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Title | Classical and quantum nonlinear optics in confined photonic structures |
Creator |
Ghafari Banaee, Mohamadreza |
Publisher | University of British Columbia |
Date Issued | 2007 |
Description | Nonlinear optical phenomena associated with high-order soliton breakup in photonic crystal fibres and squeezed state generation in three dimensional photonic crystal microcavities are investigated. In both cases, the properties of periodically patterned, high-index contrast dielectric structures are engineered to control the dispersion and local field enhancements of the electromagnetic field. Ultra-short pulse propagation in a polarization-maintaining microstructured fibre (with 1 um core diameter and 1.1 m length) is investigated experimentally and theoretically. For an 80 MHz train of 130 fs pulses with average propagating powers in the fibre up to 13.8 mW, the output spectra consist of multiple discrete solitons that shift continuously to lower energies as they propagate in the lowest transverse mode of the fibre. The number of solitons and the amount that they shift both increase with the launched power. All of the data is quantitatively consistent with solutions of the nonlinear Schrodinger equation, but only when the Raman nonlinearity is treated without approximation, and self-steepening is included. The feasibility of using a parametric down-conversion process to generate squeezed electromagnetic states in 3D photonic crystal microcavity structures is investigated for the first time. The spectrum of the squeezed light is theoretically calculated by using an open cavity quantum mechanical formalism. The cavity communicates with two main channels, which model vertical radiation losses and coupling into a single-mode waveguide respectively. The amount of squeezing is determined by the correlation functions relating the field quadratures of light coupled into the waveguide. All of the relevant model parameters are realistically estimated using 3D finite-difference time-domain (FDTD) simulations. Squeezing up to ~20% below the shot noise level is predicted for reasonable optical excitation levels. To preserve the squeezed nature of the light generated in the microcavity, a unidirectional coupling geometry from the microcavity to a ridge waveguide in a slab photonic crystal structure is studied. The structure was successfully fabricated in a silicon membrane, and experimental measurements of the efficiency for the signal coupled out of the structure are in good agreement with the result of FDTD simulations. The coupling efficiency of the cavity mode to the output channel is ~60%. |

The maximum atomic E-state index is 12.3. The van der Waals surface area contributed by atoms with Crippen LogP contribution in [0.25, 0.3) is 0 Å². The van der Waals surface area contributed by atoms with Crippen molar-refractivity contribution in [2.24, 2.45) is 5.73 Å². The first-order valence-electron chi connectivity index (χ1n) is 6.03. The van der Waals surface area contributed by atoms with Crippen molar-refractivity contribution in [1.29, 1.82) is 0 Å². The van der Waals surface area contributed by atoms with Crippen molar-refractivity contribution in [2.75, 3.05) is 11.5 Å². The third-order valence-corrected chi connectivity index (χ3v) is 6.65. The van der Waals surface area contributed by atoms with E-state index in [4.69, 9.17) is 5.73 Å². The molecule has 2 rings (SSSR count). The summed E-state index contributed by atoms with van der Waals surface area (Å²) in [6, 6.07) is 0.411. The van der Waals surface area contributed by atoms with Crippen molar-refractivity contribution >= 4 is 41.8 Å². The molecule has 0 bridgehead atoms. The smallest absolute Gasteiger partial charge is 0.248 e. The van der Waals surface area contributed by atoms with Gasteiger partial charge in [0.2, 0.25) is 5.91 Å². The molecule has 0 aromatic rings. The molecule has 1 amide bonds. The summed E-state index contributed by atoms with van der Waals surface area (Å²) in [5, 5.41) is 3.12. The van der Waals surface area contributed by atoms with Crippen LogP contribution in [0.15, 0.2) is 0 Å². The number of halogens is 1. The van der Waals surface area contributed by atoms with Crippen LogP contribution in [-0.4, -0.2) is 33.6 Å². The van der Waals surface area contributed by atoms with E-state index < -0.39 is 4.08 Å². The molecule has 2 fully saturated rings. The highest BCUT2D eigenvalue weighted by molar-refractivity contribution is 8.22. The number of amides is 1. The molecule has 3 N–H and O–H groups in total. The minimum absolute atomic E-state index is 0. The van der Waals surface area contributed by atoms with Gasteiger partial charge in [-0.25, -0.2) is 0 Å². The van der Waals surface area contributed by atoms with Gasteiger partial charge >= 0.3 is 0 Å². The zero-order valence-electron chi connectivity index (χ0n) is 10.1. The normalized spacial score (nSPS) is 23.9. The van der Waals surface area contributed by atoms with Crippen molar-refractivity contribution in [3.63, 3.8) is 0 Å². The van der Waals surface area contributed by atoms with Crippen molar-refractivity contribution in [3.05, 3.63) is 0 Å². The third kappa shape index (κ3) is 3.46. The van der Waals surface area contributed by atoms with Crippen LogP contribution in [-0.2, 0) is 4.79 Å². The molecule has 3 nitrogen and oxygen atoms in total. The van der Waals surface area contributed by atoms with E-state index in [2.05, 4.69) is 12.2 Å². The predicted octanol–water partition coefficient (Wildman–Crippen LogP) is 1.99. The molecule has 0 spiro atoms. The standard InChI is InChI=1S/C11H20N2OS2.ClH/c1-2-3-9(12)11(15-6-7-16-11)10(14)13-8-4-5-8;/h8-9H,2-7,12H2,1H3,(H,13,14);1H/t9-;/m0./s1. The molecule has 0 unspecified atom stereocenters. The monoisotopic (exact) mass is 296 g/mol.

Extent | 7904120 bytes |
Subject |
Nonlinear optics photonic crystal dielectric |
Genre |
Thesis/Dissertation |
Type |
Text |
FileFormat | application/pdf |
Language | eng |
Date Available | 2008-02-20 |
Provider | Vancouver : University of British Columbia Library |
Rights | Attribution-NonCommercial-NoDerivatives 4.0 International |
DOI | 10.14288/1.0066274 |
URI | http://hdl.handle.net/2429/406 |
Degree |
Doctor of Philosophy - PhD |
Program |
Physics |
Affiliation |
Science, Faculty of Physics and Astronomy, Department of |
Degree Grantor | University of British Columbia |
GraduationDate | 2008-05 |
Campus |
UBCV |
Scholarly Level | Graduate |
Rights URI | http://creativecommons.org/licenses/by-nc-nd/4.0/ |
AggregatedSourceRepository | DSpace |